You are what you think

You are what you think . . . and I think I’m useless!

How’s that working out for me?

What we think and do, we become.

You are probably familiar with the phrase “You are what you eat“, but what about “You are what you think?”  Is there any truth in that phrase?  More than you might realize.

What we think and what we do, shapes our brain.

“I’m useless?” and  “other people are better than me.” These might be thoughts in my head, but will they affect my everyday life?  Will they shape my brain until I become what I think?  Read on to find out.

These thoughts would affect simple things like preparing dinner for friends and family.  I would be worried that it was not good enough and that someone else would do it better – as I’m useless and others are better. The fact that the dinner was great and that my family and friends loved it does not matter.  All that matters is what I think about it in my head.  You know, with the conversations that we all have with ourselves inside our heads.  The running commentary we have on our lives and everything we do?

The reality of the situation – the dinner – is that everyone liked it, as they said so.  They said it was delicious.  But inside my head, it was not good enough.  They were saying that to be polite, or maybe they were making fun of me?  Thoughts such as these would make more sense if I believed I was useless, as compliments would not fit my version of events.

If I did not get a job I interviewed for, I would not see that I had all the necessary skills and experience to be called for an interview.  I would think it was “typical” of me, as I’m useless and the person that got the job was better than me.

What we think and do, shapes our brains.  What does this mean exactly?

Our brain has little pockets of knowledge about almost everything that we do.  If you meet someone, you do not have to stop and think about how to interact.  You say “Hello” and can walk and talk simultaneously, as your brain has a pocket of knowledge on how to do this.  This makes sense when we think about it.

If I gave you a strange-looking object and told you it was food, you probably would not pop it into your mouth immediately.  You would want to look at it, maybe even smell it.  Your brain would be frantically searching its store of images to see if it matches up with anything that looks like food.  If it did not match anything, you would probably want to see me eat it before you even consider putting it in your mouth.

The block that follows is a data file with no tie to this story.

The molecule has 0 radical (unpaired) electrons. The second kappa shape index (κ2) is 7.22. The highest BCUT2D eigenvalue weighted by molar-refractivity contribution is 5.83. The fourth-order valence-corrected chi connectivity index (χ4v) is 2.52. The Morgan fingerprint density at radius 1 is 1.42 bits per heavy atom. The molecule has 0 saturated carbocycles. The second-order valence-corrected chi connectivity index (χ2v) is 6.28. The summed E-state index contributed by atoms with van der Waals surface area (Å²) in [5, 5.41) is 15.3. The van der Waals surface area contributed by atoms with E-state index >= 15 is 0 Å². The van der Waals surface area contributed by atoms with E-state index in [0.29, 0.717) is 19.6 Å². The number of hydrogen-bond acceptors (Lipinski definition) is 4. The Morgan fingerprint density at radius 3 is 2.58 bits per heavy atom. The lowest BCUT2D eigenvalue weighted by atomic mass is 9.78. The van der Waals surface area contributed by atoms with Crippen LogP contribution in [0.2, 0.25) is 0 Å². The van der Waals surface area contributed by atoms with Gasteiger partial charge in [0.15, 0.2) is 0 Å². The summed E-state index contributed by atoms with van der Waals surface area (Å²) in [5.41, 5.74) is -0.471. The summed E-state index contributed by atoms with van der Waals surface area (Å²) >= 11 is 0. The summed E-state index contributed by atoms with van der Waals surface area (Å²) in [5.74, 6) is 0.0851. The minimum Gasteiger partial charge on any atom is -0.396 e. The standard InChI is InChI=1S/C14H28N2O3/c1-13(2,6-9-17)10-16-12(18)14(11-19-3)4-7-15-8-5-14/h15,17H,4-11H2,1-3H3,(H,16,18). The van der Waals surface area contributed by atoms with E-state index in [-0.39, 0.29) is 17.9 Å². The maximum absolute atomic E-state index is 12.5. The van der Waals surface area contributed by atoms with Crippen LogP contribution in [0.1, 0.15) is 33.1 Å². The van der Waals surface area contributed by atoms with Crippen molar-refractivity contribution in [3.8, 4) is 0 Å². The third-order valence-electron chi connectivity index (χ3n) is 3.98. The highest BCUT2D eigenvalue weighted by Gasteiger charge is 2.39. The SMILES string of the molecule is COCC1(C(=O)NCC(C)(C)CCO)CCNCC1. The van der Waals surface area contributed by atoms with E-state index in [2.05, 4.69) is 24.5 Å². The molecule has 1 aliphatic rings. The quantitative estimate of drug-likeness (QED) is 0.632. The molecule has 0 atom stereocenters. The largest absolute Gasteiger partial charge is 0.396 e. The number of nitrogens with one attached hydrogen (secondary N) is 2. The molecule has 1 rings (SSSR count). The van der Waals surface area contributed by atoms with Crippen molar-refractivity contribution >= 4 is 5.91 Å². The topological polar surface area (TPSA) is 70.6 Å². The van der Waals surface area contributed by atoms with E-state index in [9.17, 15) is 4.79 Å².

It would not make sense if we had to bring this high level of analysis into everything we do.  Imagine going to work every day, analysing everything you did and everyone you met.  We can do most things without overthinking, as we have a “pocket of knowledge” about it.

You are what you think.

Back to, I’m useless, and everyone is better than me.  This is the pocket of knowledge I hold about myself to help me, so I do not have to analyze every situation and conversation I am in.  These are the default assumptions that I rely on to help me interact in my daily life.  They helped me out as best they could with the dinner I cooked.  I say helped in that they guided my interpretation of the events.  It helped me think that friends and family were just polite when they complimented me.  Our brain helps us out and makes a quick analysis for us.  Please ensure that our defaults are helpful.

Would it not have been much easier if my default, my pocket of knowledge about myself, was

  • I’m ok; I’m good enough, and
  • everyone else is ok too.

This would have made it easy for me to cook the dinner, as I thought I was doing ok.  It would have made sense to me then when people said the dinner was delicious, as this would fit with my view of myself and others – I’m ok, and others are ok.

Are you beginning to see that we are what we think?

Our thought processes can be responsible for unpleasant things in our lives.  Believe it or not, our thoughts can make us anxious or depressed!  The treatment for anxiety and depression usually involves changing thought processes and viewing ourselves as we really are what we think.

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